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Will Linux succumb to the dark side?

Plans to build GNOME on top of Microsoft’s .NET cause a stir.

In a move fraught with irony and controversy, Miguel de Icaza, a founder of the GNOME desktop project, announced his desire to build future versions of GNOME on top of Microsoft’s .NET framework.

De Icaza views .NET as a way to allow developers to create applications using the programming language of their choice, instead of being restricted to the C language.

His goal is that the Linux .NET effort, called Mono, would advance to the point where developers would prefer to write .NET applications, using Mono instead of programming to the GNOME C APIs. If a significant part of the GNOME desktop software gets ported to .NET, then developers could use any .NET-supported programming language, including Perl, Python, Eiffel, and the well-known C# (pronounced C sharp), among others.

The Mono project aims to create an open source Linux and UNIX version of the .NET development environment, including language compilers and the Common Language Runtime that allows programs written in multiple programming languages to execute on top of the same runtime engine (similar to how Java works).

Embracing a Microsoft technology, though, comes with a lot of baggage. Microsoft may change .NET to require components available only on Windows, forcing a lock in to Microsoft technology. This is the infamous “embrace and extend” philosophy Microsoft has demonstrated again and again. Furthermore, Microsoft may point to the Linux .NET efforts (Mono and DotGNU) and claim these efforts somehow prove Microsoft is not a monopoly. (Of course, there is a lot of doubt whether any of the legal cases against Microsoft will ever amount to any real sanctions.)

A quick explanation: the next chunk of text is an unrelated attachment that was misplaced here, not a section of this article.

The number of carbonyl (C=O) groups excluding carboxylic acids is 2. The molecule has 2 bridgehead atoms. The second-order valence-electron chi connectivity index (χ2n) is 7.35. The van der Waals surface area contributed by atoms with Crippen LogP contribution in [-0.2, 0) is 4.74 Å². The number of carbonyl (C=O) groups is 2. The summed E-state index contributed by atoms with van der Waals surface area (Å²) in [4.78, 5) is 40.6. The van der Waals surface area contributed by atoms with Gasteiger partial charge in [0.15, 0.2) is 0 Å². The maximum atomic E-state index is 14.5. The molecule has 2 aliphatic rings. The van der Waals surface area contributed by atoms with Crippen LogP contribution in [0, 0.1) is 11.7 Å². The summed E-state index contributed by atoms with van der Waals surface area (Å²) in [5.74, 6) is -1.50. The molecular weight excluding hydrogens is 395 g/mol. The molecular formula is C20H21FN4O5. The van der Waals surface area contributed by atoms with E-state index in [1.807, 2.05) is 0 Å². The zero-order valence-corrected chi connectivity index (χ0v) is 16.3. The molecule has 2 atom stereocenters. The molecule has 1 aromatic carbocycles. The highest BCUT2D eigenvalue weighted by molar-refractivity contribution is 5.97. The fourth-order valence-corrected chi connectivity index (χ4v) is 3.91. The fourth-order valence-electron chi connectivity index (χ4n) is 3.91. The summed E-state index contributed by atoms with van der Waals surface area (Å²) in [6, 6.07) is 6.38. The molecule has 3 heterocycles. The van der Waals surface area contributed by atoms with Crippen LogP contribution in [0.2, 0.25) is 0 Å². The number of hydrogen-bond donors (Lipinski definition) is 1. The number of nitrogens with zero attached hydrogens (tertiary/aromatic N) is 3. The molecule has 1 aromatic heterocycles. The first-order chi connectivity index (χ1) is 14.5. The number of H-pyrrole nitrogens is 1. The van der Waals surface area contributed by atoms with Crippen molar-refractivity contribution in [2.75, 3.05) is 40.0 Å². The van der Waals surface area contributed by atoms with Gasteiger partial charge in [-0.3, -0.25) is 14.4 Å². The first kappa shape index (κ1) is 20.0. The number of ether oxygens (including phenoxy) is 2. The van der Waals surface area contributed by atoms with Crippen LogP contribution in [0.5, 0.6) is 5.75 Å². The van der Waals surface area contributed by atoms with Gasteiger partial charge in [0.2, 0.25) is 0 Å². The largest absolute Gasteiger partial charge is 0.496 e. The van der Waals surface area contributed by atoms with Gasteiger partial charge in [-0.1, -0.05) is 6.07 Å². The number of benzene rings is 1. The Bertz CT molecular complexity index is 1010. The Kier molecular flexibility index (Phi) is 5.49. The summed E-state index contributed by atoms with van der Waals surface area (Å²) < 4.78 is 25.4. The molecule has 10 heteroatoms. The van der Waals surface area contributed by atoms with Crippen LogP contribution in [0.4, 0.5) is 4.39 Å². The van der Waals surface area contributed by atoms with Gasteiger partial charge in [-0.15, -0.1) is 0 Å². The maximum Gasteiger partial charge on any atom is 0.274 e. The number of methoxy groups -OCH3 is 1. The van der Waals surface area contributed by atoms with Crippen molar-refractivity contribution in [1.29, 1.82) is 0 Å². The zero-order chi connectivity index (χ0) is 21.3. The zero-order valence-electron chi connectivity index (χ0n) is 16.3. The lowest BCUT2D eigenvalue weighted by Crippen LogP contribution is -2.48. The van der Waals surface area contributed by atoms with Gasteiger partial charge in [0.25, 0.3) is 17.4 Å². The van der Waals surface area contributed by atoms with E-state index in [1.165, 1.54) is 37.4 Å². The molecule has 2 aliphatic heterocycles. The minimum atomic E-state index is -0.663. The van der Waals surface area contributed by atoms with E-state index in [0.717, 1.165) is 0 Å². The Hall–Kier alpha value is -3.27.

In addition, Microsoft is not well liked among many in the Linux camp. De Icaza has backed off initial reports that he was going to force Mono and .NET on the GNOME desktop. He now points out, rightly, that the .NET framework allows development with multiple programming languages. After providing so many useful programs over the years, I trust de Icaza’s explanation.

This just caps off a recent time of GNOME-based controversy. Prior to the .NET furor, the Mono project decided to abandon the GNU Public License, or GPL, at the request of corporate sponsors Intel and Hewlett-Packard, at least for the libraries of programming components, called class libraries. Instead, the class libraries produced by Mono will be released under a more flexible MIT X Window Consortium-style license.

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